Wednesday, 31 October 2018

Visiting The Killing Fields Of Choeung Ek, Part Two

On to grim details at Choeng Ek.

The killing stopped in 1978, once Pol Pot was toppled. The graves were mostly excavated by 1980. Many graves remain untouched and bones, clothing and personal effects emerge from the ground all the time. The artifacts are collected and kept.

Signs of power and domination. Khmer uniforms. Rope ties.

Piles of skulls, many collected and displayed in a central Memorial Stupa.

Found clothing. When the staff at Choeung Ek find items, they'll leave them out for a bit, in a display case. Single tooth. All a grim reminder of the recent past and the unfinished present.

The focal point of the complex, the Memorial Stupa. It's a repository for many of the skulls and bones, stacked higher than the eye wants to go.

Monday, 29 October 2018

Visiting The Killing Fields Of Choeung Ek, Part One

If you somehow survived the torture at political prison S-21 in Phnom Penh, chances are you'd end up out of town, at the local Killing Field, Choeung Ek. You'd be killed there, usually by being beaten to death with a farming tool, better to save valuable bullets. Then you'd end up buried in a mass grave, a mound among many at the complex.

Excavated mass grave sites.

Part of the place was an old Chinese cemetery, still some marker remnants visible. A cut-out of the ground, showing DDT treatment, used to break down and destroy bodies.

Some of the mass graves have been fenced and include information about how many bodies were buried and their condition when found. People have left colorful bracelets and stuffed figures.

Just outside the complex, life went on - and goes on. Rice field.  Educating the next generation. There were many school groups visiting while Sarah and James were there.

Another section, more graves.

Friday, 26 October 2018

Details Of Phnom Penh, Part Two

Crawling through Phnom Penh, fishing for something unique and beautiful among the mass of society. Or not - just taking photographs.

Cruising the Mekong.

Will do. Sidewalk medical mural, a real truth in advertising.

A casual Angkor Wat-themed eating joint. Fan-tastic.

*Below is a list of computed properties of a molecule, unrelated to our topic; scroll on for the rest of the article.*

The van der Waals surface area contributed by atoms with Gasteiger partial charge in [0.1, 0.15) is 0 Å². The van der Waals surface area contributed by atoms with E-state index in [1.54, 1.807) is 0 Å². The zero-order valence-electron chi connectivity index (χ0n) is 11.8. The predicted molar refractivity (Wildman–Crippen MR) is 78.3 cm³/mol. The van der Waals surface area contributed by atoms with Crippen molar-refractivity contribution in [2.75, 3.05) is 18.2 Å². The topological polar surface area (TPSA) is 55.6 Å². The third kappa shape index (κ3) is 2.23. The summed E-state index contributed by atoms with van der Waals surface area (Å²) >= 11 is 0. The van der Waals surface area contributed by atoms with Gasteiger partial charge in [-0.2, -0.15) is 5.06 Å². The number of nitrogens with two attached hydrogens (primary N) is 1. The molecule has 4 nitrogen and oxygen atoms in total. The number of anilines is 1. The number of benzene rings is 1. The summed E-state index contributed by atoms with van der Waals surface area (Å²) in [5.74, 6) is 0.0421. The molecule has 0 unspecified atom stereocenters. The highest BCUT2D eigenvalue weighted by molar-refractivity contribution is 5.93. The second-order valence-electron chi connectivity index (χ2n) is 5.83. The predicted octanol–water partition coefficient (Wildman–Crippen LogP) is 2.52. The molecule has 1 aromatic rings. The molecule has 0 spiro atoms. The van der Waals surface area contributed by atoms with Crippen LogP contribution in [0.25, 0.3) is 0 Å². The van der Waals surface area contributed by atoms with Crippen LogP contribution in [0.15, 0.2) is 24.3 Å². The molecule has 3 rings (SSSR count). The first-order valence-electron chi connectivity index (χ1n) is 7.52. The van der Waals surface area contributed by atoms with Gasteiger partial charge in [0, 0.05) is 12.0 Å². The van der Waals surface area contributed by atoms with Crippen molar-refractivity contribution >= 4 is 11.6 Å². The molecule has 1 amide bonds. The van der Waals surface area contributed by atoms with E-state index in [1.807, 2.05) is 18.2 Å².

Fruit plate. History on the wall.

Back at the palace, a cheery wave good night!

Wednesday, 24 October 2018

Details Of Phnom Penh, Part One

Another city, another set of little jewels to discover.

The mayhem. Doable.

Mildly curious about the palace renovation. Controlling the local transportation.

Wall decorations.

The Coca-Cola ferry. Pavlov food signs.

Hurtling toward modernity, a new building, acting like its own Times Square. Front graphic is the Cambodian flag.

Monday, 22 October 2018

Bad Pictures Of Good Animals At Phnom Tamao Wildlife Rescue Center

There's a great animal refuge about an hour from Phnom Penh, a large, rambling piece of property with a wide variety of animals to see and appreciate. It's a relaxed affair - buy a couple bags of potatoes, feed who you want, try to stay ahead of the monkeys.

The cages look comfortable, room to roam, climb, nap. And hide from photographers looking for nice images.

Presenting the anti-Nat Geo way of looking at animals.

Albino deer.

Pacing lion. We were "lucky" enough to get a backstage look at the regal beast. He definitely looked at us as if our heads were fresh roasted chickens. And if he didn't want us, the next wave was waiting in the doorway.

Friday, 19 October 2018

Putting Up A Fake Face At Phnom Tamao Wildlife Rescue Center

It's always fun to see places do a homemade job of creating a "natural" world.  It usually reconfirms that we're unable to improve on Mother Nature. Love that you tried!

The natural and the semi-natural, meeting.

The famous 2D/3D wall tiger. Door to another universe.

Shy concrete bear.

Really getting subtle, a downed "tree" bench and a "wood log" step along a path. Fantastic.

Back to reality, at least as much as a selfie and bowl on your head can give you.

Wednesday, 17 October 2018

A Photographic Memory Of Tuol Sleng Prison

Why do some of the most horrendous regimes keep the best records of their atrocities? How proud can they be? Like the Nazis, the Khmer Rouge kept track of and exhaustively photographed prisoners, torture, death, everything.

If you were cursed to be sent to Security Prison 21, your journey was well documented. The museum is smart to include many of these photographs, a direct reminder of what happened at the prison and the not faceless people who were killed there.

Processed at arrival.

They kept coming, more and more victims of the revolution.

Recorded after death.